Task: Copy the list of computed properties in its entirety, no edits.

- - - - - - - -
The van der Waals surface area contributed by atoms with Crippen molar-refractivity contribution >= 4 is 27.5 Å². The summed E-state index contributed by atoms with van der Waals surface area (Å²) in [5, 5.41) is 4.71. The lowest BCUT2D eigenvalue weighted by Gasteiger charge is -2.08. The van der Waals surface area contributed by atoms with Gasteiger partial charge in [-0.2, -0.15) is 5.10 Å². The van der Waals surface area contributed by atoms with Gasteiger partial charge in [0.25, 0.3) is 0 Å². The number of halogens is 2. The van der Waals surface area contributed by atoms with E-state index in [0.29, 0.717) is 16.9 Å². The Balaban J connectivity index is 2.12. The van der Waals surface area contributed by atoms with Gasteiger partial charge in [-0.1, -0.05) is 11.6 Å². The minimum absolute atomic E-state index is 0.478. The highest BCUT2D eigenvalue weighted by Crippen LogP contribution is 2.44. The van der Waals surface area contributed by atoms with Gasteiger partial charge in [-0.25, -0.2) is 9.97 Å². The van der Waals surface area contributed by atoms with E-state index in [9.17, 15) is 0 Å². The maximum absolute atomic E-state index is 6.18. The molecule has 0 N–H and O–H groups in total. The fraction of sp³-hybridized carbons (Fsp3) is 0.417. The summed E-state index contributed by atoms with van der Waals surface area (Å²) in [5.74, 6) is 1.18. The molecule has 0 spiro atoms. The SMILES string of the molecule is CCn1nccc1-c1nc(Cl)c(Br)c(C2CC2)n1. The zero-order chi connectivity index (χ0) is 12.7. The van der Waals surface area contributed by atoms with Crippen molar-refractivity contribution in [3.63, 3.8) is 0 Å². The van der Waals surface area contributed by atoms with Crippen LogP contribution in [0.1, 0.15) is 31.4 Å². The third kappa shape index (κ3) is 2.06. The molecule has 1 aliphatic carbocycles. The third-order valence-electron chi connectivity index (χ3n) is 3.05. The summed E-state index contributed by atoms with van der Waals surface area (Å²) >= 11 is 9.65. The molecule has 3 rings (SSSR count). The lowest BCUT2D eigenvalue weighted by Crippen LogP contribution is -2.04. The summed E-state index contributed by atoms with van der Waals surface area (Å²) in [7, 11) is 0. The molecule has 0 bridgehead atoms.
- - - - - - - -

The van der Waals surface area contributed by atoms with Crippen molar-refractivity contribution >= 4 is 27.5 Å². The summed E-state index contributed by atoms with van der Waals surface area (Å²) in [5, 5.41) is 4.71. The lowest BCUT2D eigenvalue weighted by Gasteiger charge is -2.08. The van der Waals surface area contributed by atoms with Gasteiger partial charge in [-0.2, -0.15) is 5.10 Å². The van der Waals surface area contributed by atoms with Gasteiger partial charge in [0.25, 0.3) is 0 Å². The number of halogens is 2. The van der Waals surface area contributed by atoms with E-state index in [0.29, 0.717) is 16.9 Å². The Balaban J connectivity index is 2.12. The van der Waals surface area contributed by atoms with Gasteiger partial charge in [-0.1, -0.05) is 11.6 Å². The minimum absolute atomic E-state index is 0.478. The highest BCUT2D eigenvalue weighted by Crippen LogP contribution is 2.44. The van der Waals surface area contributed by atoms with Gasteiger partial charge in [-0.25, -0.2) is 9.97 Å². The van der Waals surface area contributed by atoms with E-state index in [9.17, 15) is 0 Å². The maximum absolute atomic E-state index is 6.18. The molecule has 0 N–H and O–H groups in total. The fraction of sp³-hybridized carbons (Fsp3) is 0.417. The summed E-state index contributed by atoms with van der Waals surface area (Å²) in [5.74, 6) is 1.18. The molecule has 0 spiro atoms. The SMILES string of the molecule is CCn1nccc1-c1nc(Cl)c(Br)c(C2CC2)n1. The zero-order chi connectivity index (χ0) is 12.7. The van der Waals surface area contributed by atoms with Crippen molar-refractivity contribution in [3.63, 3.8) is 0 Å². The van der Waals surface area contributed by atoms with Crippen LogP contribution in [0.1, 0.15) is 31.4 Å². The third kappa shape index (κ3) is 2.06. The molecule has 1 aliphatic carbocycles. The third-order valence-electron chi connectivity index (χ3n) is 3.05. The summed E-state index contributed by atoms with van der Waals surface area (Å²) >= 11 is 9.65. The molecule has 3 rings (SSSR count). The lowest BCUT2D eigenvalue weighted by Crippen LogP contribution is -2.04. The summed E-state index contributed by atoms with van der Waals surface area (Å²) in [7, 11) is 0. The molecule has 0 bridgehead atoms.